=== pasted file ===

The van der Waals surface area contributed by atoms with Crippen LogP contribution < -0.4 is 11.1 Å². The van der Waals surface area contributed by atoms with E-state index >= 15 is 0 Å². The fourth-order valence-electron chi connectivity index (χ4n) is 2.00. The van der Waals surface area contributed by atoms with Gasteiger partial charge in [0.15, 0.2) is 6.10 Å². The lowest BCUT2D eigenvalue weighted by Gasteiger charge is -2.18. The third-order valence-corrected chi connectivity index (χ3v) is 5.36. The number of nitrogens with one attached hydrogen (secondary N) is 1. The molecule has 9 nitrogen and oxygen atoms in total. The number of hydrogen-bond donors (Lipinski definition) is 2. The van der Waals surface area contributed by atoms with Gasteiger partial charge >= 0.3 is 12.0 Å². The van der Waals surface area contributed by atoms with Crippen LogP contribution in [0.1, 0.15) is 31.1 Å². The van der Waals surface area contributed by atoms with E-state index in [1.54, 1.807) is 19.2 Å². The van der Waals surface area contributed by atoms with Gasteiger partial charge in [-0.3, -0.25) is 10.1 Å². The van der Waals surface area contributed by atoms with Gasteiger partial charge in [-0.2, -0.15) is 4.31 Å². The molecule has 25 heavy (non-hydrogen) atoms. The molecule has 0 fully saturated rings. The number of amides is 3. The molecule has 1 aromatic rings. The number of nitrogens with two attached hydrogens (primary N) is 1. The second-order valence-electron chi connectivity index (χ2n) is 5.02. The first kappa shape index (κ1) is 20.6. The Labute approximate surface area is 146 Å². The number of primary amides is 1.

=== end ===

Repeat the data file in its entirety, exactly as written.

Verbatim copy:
The van der Waals surface area contributed by atoms with Crippen LogP contribution < -0.4 is 11.1 Å². The van der Waals surface area contributed by atoms with E-state index >= 15 is 0 Å². The fourth-order valence-electron chi connectivity index (χ4n) is 2.00. The van der Waals surface area contributed by atoms with Gasteiger partial charge in [0.15, 0.2) is 6.10 Å². The lowest BCUT2D eigenvalue weighted by Gasteiger charge is -2.18. The third-order valence-corrected chi connectivity index (χ3v) is 5.36. The number of nitrogens with one attached hydrogen (secondary N) is 1. The molecule has 9 nitrogen and oxygen atoms in total. The number of hydrogen-bond donors (Lipinski definition) is 2. The van der Waals surface area contributed by atoms with Gasteiger partial charge >= 0.3 is 12.0 Å². The van der Waals surface area contributed by atoms with Crippen LogP contribution in [0.1, 0.15) is 31.1 Å². The van der Waals surface area contributed by atoms with E-state index in [1.54, 1.807) is 19.2 Å². The van der Waals surface area contributed by atoms with Gasteiger partial charge in [-0.3, -0.25) is 10.1 Å². The van der Waals surface area contributed by atoms with Gasteiger partial charge in [-0.2, -0.15) is 4.31 Å². The molecule has 25 heavy (non-hydrogen) atoms. The molecule has 0 fully saturated rings. The number of amides is 3. The molecule has 1 aromatic rings. The number of nitrogens with two attached hydrogens (primary N) is 1. The second-order valence-electron chi connectivity index (χ2n) is 5.02. The first kappa shape index (κ1) is 20.6. The Labute approximate surface area is 146 Å². The number of primary amides is 1.